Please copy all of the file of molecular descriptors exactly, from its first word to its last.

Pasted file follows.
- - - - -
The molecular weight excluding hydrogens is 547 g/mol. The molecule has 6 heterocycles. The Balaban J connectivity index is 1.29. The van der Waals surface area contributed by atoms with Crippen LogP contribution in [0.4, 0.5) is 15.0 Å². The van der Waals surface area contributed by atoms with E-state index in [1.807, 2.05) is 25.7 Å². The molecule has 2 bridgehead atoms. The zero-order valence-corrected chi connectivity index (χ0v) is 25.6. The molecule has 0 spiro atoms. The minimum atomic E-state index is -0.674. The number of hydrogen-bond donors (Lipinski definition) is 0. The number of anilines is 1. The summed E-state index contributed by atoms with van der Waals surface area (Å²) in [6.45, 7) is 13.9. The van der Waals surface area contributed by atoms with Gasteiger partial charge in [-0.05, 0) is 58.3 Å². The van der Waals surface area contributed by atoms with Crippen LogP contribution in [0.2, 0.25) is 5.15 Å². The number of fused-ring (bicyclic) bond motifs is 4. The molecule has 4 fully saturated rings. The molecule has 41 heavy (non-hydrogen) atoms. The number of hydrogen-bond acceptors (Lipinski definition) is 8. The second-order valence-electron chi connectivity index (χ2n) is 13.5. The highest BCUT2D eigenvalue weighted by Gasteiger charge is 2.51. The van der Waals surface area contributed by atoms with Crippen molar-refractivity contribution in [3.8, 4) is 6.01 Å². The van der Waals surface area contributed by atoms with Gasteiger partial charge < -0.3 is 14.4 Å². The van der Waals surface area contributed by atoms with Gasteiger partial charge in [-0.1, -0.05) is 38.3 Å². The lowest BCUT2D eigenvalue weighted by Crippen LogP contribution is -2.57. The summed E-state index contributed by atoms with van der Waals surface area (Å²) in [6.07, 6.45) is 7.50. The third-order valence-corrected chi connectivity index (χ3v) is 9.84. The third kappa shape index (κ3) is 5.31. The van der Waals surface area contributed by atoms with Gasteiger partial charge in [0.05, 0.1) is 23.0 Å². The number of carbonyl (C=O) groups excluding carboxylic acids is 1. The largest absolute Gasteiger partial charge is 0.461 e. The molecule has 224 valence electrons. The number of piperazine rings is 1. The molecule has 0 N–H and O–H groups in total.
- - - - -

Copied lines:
The molecular weight excluding hydrogens is 547 g/mol. The molecule has 6 heterocycles. The Balaban J connectivity index is 1.29. The van der Waals surface area contributed by atoms with Crippen LogP contribution in [0.4, 0.5) is 15.0 Å². The van der Waals surface area contributed by atoms with E-state index in [1.807, 2.05) is 25.7 Å². The molecule has 2 bridgehead atoms. The zero-order valence-corrected chi connectivity index (χ0v) is 25.6. The molecule has 0 spiro atoms. The minimum atomic E-state index is -0.674. The number of hydrogen-bond donors (Lipinski definition) is 0. The number of anilines is 1. The summed E-state index contributed by atoms with van der Waals surface area (Å²) in [6.45, 7) is 13.9. The van der Waals surface area contributed by atoms with Gasteiger partial charge in [-0.05, 0) is 58.3 Å². The van der Waals surface area contributed by atoms with Crippen LogP contribution in [0.2, 0.25) is 5.15 Å². The number of fused-ring (bicyclic) bond motifs is 4. The molecule has 4 fully saturated rings. The molecule has 41 heavy (non-hydrogen) atoms. The number of hydrogen-bond acceptors (Lipinski definition) is 8. The second-order valence-electron chi connectivity index (χ2n) is 13.5. The highest BCUT2D eigenvalue weighted by Gasteiger charge is 2.51. The van der Waals surface area contributed by atoms with Crippen molar-refractivity contribution in [3.8, 4) is 6.01 Å². The van der Waals surface area contributed by atoms with Gasteiger partial charge < -0.3 is 14.4 Å². The van der Waals surface area contributed by atoms with Gasteiger partial charge in [-0.1, -0.05) is 38.3 Å². The lowest BCUT2D eigenvalue weighted by Crippen LogP contribution is -2.57. The summed E-state index contributed by atoms with van der Waals surface area (Å²) in [6.07, 6.45) is 7.50. The third-order valence-corrected chi connectivity index (χ3v) is 9.84. The third kappa shape index (κ3) is 5.31. The van der Waals surface area contributed by atoms with Gasteiger partial charge in [0.05, 0.1) is 23.0 Å². The number of carbonyl (C=O) groups excluding carboxylic acids is 1. The largest absolute Gasteiger partial charge is 0.461 e. The molecule has 224 valence electrons. The number of piperazine rings is 1. The molecule has 0 N–H and O–H groups in total.